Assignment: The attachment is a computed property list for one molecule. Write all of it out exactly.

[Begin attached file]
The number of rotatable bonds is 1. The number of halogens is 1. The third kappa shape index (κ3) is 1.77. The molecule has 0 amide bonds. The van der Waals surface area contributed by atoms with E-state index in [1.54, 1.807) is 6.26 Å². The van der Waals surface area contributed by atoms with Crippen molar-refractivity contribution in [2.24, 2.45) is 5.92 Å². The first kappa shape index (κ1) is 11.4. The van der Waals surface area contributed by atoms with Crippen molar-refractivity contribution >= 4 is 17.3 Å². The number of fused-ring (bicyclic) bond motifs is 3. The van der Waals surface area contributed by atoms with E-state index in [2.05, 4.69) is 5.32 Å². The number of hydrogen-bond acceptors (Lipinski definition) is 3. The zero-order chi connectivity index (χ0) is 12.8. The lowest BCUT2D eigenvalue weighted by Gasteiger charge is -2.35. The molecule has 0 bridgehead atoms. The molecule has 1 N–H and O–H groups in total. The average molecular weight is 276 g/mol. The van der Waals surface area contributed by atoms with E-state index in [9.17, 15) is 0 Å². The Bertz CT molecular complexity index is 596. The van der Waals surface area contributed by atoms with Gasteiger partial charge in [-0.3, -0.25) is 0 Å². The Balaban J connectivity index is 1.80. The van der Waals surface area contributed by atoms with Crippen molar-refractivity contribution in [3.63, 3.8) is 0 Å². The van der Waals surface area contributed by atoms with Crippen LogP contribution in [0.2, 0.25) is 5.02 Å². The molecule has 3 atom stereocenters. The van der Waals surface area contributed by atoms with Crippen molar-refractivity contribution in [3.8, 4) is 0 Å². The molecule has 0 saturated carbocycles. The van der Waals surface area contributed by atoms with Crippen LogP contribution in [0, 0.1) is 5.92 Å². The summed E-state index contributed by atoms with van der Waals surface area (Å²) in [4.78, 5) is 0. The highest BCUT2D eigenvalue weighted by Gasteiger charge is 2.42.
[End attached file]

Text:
The number of rotatable bonds is 1. The number of halogens is 1. The third kappa shape index (κ3) is 1.77. The molecule has 0 amide bonds. The van der Waals surface area contributed by atoms with E-state index in [1.54, 1.807) is 6.26 Å². The van der Waals surface area contributed by atoms with Crippen molar-refractivity contribution in [2.24, 2.45) is 5.92 Å². The first kappa shape index (κ1) is 11.4. The van der Waals surface area contributed by atoms with Crippen molar-refractivity contribution >= 4 is 17.3 Å². The number of fused-ring (bicyclic) bond motifs is 3. The van der Waals surface area contributed by atoms with E-state index in [2.05, 4.69) is 5.32 Å². The number of hydrogen-bond acceptors (Lipinski definition) is 3. The zero-order chi connectivity index (χ0) is 12.8. The lowest BCUT2D eigenvalue weighted by Gasteiger charge is -2.35. The molecule has 0 bridgehead atoms. The molecule has 1 N–H and O–H groups in total. The average molecular weight is 276 g/mol. The van der Waals surface area contributed by atoms with E-state index in [9.17, 15) is 0 Å². The Bertz CT molecular complexity index is 596. The van der Waals surface area contributed by atoms with Gasteiger partial charge in [-0.3, -0.25) is 0 Å². The Balaban J connectivity index is 1.80. The van der Waals surface area contributed by atoms with Crippen molar-refractivity contribution in [3.63, 3.8) is 0 Å². The van der Waals surface area contributed by atoms with Crippen LogP contribution in [0.2, 0.25) is 5.02 Å². The molecule has 3 atom stereocenters. The van der Waals surface area contributed by atoms with Crippen molar-refractivity contribution in [3.8, 4) is 0 Å². The molecule has 0 saturated carbocycles. The van der Waals surface area contributed by atoms with Crippen LogP contribution in [0, 0.1) is 5.92 Å². The summed E-state index contributed by atoms with van der Waals surface area (Å²) in [4.78, 5) is 0. The highest BCUT2D eigenvalue weighted by Gasteiger charge is 2.42.